Factors to consider in the choice of provisional products: shade selection, strength, ease of use, cost effectiveness, and ease of polishing. The types of provisional materials available are methacrylate resins (typically called "acrylics") and bis-acrylic materials formed in a matrix of preformed aluminum, stainless steel, and polycarbonate crowns. For most uses, my recommendation is the selection of a bis-acryl material, such as Protemp™ 3 Garant™ Temporization Material from 3M ESPE.

Bis-acryl products will provide greater strength, color stability, no objectionable odor or taste during fabrication, no heat release during curing, and very smooth surface prior to polishing. In fact, the use of resins in putty or thermoplastic matrices can nearly eliminate the need to polish the restoration to achieve the smooth finish necessary for patient comfort.

A distinct advantage in using bis-acryl materials is that the material will bond to itself, which is very important if the provisional has bubbles or voids after it is removed from the matrix. The ability to add to the temporary in case of voids helps to avoid re-makes and wasted material. Protemp 3 Garant temporization material has "add-on" material provided in a convenient syringe (see photo at left). One also can use additional material from the cartridge or a restorative resin material.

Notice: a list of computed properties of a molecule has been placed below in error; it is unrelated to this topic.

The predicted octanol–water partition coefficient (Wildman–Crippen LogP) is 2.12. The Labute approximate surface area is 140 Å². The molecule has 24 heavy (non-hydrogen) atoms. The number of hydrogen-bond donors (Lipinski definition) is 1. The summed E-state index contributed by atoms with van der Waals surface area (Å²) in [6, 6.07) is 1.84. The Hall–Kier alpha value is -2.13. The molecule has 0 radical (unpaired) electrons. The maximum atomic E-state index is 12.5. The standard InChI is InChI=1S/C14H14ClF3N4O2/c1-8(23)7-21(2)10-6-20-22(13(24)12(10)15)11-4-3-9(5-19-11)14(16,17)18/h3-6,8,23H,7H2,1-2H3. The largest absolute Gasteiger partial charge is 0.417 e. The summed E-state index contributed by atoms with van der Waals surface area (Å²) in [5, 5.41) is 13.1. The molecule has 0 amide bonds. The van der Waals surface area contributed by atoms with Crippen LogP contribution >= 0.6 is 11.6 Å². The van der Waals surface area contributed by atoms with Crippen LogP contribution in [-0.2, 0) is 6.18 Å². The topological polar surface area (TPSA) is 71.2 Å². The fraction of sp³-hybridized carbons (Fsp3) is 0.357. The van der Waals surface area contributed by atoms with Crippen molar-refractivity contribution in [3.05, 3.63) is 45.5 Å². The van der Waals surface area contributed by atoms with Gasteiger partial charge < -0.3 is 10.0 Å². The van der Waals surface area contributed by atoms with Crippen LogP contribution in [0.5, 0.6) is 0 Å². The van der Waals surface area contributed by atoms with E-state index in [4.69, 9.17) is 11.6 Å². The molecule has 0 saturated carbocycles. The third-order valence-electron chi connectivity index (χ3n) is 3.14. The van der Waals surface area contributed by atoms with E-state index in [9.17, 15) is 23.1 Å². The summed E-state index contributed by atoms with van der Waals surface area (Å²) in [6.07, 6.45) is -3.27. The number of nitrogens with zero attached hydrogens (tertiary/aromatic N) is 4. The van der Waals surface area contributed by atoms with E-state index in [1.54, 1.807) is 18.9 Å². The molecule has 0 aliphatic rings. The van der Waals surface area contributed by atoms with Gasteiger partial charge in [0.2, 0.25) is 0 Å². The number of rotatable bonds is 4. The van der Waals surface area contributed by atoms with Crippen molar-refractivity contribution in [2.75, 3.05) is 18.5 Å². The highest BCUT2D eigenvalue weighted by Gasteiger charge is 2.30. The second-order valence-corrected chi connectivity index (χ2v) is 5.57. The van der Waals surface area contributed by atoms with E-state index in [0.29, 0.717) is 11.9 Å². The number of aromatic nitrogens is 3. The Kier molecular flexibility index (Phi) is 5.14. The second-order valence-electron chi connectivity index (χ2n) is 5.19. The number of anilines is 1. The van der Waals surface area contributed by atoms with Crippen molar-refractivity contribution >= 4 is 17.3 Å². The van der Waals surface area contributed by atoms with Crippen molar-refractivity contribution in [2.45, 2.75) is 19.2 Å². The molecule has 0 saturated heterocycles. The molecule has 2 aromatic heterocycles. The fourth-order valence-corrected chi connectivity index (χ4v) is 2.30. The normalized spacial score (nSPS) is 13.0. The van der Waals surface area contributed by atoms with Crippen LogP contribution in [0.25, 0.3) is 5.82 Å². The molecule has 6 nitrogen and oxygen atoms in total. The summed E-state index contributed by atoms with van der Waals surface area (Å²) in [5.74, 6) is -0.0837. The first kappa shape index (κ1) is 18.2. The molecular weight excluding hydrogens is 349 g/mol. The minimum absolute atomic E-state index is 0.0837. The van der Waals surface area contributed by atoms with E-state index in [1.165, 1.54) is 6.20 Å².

Some practitioners object to the increased cost of the bis-acryl materials. However, if chair time is decreased because of the more "user-friendly" characteristics of these materials, then the products are actually more cost-effective.

Chairside techniques

When dispensing material from a cartridge, always dispense a small amount of the material (until you see the white catalyst) on a towel or other surface outside of the matrix before filling the matrix. This should be done because a small amount of the first material that comes out of the mixing tip may not be adequately mixed and may interfere with the material setting. In addition, it also is critical that dentists know and understand that bleeding through the mix tip (a pea-sized amount) is a requirement — before every use prior to dispensing into the matrix.